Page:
Skin Infections

The three most important skin infections in athletes are:

  • Staphylococcus aureus “Staph”
    Staphylococcus aureus is a bacteria. Sometimes it is resistant to certain types of antibiotics and is called MRSA. Staph typically causes one or more painful sores, with pus surrounded by redness, sometimes associated with fever.
    • MRSA in Schools
      CDC, along with parents and school officials, wants to do everything possible to protect students from MRSA skin infections. These are commonly asked questions that will help parents and school officials prevent the spread of MRSA in schools. Attention: Non-MDH link
    • A Good Offense is Still the Best Defense!
      Staph prevention poster for athletes.
    • MRSA: Information for Coaches and Athletes
      Fact sheet with frequently asked questions about CA-MRSA for athletes and coaches.

  • Herpes gladiatorum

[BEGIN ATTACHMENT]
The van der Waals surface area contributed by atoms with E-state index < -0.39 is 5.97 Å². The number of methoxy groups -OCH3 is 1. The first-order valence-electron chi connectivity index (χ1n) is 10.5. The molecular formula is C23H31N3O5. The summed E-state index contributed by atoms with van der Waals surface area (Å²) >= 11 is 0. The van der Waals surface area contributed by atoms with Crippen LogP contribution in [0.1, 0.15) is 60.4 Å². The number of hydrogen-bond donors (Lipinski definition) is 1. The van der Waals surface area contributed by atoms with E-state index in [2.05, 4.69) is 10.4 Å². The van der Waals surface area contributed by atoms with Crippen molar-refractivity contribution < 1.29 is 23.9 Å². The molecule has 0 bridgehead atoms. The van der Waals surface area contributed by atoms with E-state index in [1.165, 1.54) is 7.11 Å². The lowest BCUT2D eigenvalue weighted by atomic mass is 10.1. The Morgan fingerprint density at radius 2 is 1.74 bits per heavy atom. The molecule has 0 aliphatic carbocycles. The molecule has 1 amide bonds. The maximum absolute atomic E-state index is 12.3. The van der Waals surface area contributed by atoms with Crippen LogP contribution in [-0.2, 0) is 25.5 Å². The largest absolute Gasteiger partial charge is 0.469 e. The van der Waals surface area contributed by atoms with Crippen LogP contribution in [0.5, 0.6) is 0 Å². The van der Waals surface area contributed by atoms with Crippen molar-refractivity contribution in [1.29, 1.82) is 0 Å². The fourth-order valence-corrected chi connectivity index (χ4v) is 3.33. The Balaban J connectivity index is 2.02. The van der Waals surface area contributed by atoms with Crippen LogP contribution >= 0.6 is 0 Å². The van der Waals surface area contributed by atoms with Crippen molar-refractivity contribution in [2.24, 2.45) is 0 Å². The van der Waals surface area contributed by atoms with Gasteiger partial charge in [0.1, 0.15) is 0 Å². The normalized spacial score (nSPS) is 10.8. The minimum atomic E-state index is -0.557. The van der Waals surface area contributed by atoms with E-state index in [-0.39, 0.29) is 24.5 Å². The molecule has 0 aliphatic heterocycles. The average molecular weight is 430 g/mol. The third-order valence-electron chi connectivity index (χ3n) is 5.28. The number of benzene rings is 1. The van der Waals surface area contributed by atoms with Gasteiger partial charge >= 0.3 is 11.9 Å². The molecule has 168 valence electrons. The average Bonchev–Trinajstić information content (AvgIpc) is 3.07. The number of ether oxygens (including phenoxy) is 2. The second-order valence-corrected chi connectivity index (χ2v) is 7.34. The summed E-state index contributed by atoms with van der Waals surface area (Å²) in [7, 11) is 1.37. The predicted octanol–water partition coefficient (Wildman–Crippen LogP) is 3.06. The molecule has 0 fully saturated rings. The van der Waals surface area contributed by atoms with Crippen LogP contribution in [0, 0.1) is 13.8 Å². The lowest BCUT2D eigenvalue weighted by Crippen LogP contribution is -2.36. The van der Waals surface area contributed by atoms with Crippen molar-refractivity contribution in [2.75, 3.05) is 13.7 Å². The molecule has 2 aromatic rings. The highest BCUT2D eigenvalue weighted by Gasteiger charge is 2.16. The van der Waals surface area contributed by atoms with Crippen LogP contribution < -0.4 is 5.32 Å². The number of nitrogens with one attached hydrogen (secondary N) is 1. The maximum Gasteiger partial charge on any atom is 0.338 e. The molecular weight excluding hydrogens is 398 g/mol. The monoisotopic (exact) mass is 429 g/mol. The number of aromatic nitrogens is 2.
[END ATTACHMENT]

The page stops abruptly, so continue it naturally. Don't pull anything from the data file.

Herpes is the same virus that causes cold sores in the mouth. Typically it causes one or more painful blisters with clear fluid surrounded by redness.

  • Tinea “Ringworm”
    Ringworm is a fungus on the skin. Typically it causes itchy, dry, red, circular patches. Attention: Non-MDH link

These infections can lead to:

  • Lost playing time
  • Wounds or rashes that keep coming back
  • Hair loss
  • Scarring, sometimes on face
  • Rarely, serious life-threatening infections if not treated quickly

Get it checked out. Don’t wait.

  • Report any skin problems to your athletic trainer, school nurse, coach, or health care provider.
  • Tell your health care provider you participate in competitive sports.
  • Check with league rules if you have questions about participation.

What are the risk factors for passing skin infections from one person to another?

  • Skin-to-skin contact
    • Wrestling and football are the sports with the most number of outbreaks.
    • Outbreaks have been reported among participants in many other sports .
  • Inadequate hand washing .
  • Sharing sweaty or dirty clothes, towels, or equipment.
  • Breaks in the skin, sores, or open wounds particularly if they are draining fluid and are not covered by a bandage that covers the entire wound.
  • Not showering after every practice or game.



 

Updated Wednesday, November 17, 2010 at 02:03PM